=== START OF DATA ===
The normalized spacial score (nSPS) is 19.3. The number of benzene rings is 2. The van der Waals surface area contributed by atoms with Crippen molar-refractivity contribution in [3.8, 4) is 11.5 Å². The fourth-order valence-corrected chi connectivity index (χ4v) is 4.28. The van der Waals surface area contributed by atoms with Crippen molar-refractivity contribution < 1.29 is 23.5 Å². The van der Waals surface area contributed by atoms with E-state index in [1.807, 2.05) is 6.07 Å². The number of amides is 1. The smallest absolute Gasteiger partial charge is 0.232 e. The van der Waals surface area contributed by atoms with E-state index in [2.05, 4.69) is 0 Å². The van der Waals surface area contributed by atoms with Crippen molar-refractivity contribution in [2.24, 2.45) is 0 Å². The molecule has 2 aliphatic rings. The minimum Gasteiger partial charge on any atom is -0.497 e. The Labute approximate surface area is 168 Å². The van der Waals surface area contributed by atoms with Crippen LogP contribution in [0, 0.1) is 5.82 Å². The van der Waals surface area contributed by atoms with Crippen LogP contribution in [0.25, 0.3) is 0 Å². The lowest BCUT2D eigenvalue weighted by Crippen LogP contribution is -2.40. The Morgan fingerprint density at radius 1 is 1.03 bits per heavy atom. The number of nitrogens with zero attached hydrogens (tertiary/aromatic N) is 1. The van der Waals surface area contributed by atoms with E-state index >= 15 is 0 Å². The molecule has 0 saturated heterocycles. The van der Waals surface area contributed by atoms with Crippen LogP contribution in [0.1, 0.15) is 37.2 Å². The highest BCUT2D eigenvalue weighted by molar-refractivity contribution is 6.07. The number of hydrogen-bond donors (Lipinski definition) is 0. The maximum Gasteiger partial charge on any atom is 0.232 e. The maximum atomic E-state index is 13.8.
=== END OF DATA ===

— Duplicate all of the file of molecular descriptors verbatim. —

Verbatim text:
The normalized spacial score (nSPS) is 19.3. The number of benzene rings is 2. The van der Waals surface area contributed by atoms with Crippen molar-refractivity contribution in [3.8, 4) is 11.5 Å². The fourth-order valence-corrected chi connectivity index (χ4v) is 4.28. The van der Waals surface area contributed by atoms with Crippen molar-refractivity contribution < 1.29 is 23.5 Å². The van der Waals surface area contributed by atoms with E-state index in [1.807, 2.05) is 6.07 Å². The number of amides is 1. The smallest absolute Gasteiger partial charge is 0.232 e. The van der Waals surface area contributed by atoms with E-state index in [2.05, 4.69) is 0 Å². The van der Waals surface area contributed by atoms with Crippen molar-refractivity contribution in [2.24, 2.45) is 0 Å². The molecule has 2 aliphatic rings. The minimum Gasteiger partial charge on any atom is -0.497 e. The Labute approximate surface area is 168 Å². The van der Waals surface area contributed by atoms with Crippen LogP contribution in [0, 0.1) is 5.82 Å². The van der Waals surface area contributed by atoms with Crippen LogP contribution in [0.25, 0.3) is 0 Å². The lowest BCUT2D eigenvalue weighted by Crippen LogP contribution is -2.40. The Morgan fingerprint density at radius 1 is 1.03 bits per heavy atom. The number of nitrogens with zero attached hydrogens (tertiary/aromatic N) is 1. The van der Waals surface area contributed by atoms with E-state index >= 15 is 0 Å². The molecule has 0 saturated heterocycles. The van der Waals surface area contributed by atoms with Crippen LogP contribution in [0.1, 0.15) is 37.2 Å². The highest BCUT2D eigenvalue weighted by molar-refractivity contribution is 6.07. The number of hydrogen-bond donors (Lipinski definition) is 0. The maximum Gasteiger partial charge on any atom is 0.232 e. The maximum atomic E-state index is 13.8.